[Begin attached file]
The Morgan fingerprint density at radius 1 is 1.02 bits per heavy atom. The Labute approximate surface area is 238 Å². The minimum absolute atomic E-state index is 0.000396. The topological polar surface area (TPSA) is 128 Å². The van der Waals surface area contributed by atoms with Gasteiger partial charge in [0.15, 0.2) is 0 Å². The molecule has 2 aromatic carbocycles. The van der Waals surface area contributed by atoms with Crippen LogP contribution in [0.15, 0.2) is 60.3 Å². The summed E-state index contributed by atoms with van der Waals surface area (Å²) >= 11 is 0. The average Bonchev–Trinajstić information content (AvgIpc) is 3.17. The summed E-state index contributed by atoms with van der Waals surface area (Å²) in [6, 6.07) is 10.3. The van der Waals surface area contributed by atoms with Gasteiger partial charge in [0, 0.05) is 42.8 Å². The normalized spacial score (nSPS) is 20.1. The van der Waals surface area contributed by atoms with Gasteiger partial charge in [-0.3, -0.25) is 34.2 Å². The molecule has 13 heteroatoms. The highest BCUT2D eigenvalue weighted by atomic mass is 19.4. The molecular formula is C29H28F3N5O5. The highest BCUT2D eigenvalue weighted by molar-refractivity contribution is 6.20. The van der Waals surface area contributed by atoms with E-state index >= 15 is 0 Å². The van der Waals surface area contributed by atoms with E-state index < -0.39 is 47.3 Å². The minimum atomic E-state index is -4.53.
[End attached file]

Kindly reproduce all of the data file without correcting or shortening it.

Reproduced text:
The Morgan fingerprint density at radius 1 is 1.02 bits per heavy atom. The Labute approximate surface area is 238 Å². The minimum absolute atomic E-state index is 0.000396. The topological polar surface area (TPSA) is 128 Å². The van der Waals surface area contributed by atoms with Gasteiger partial charge in [0.15, 0.2) is 0 Å². The molecule has 2 aromatic carbocycles. The van der Waals surface area contributed by atoms with Crippen LogP contribution in [0.15, 0.2) is 60.3 Å². The summed E-state index contributed by atoms with van der Waals surface area (Å²) >= 11 is 0. The average Bonchev–Trinajstić information content (AvgIpc) is 3.17. The summed E-state index contributed by atoms with van der Waals surface area (Å²) in [6, 6.07) is 10.3. The van der Waals surface area contributed by atoms with Gasteiger partial charge in [0, 0.05) is 42.8 Å². The normalized spacial score (nSPS) is 20.1. The van der Waals surface area contributed by atoms with Gasteiger partial charge in [-0.3, -0.25) is 34.2 Å². The molecule has 13 heteroatoms. The highest BCUT2D eigenvalue weighted by atomic mass is 19.4. The molecular formula is C29H28F3N5O5. The highest BCUT2D eigenvalue weighted by molar-refractivity contribution is 6.20. The van der Waals surface area contributed by atoms with E-state index >= 15 is 0 Å². The van der Waals surface area contributed by atoms with E-state index < -0.39 is 47.3 Å². The minimum atomic E-state index is -4.53.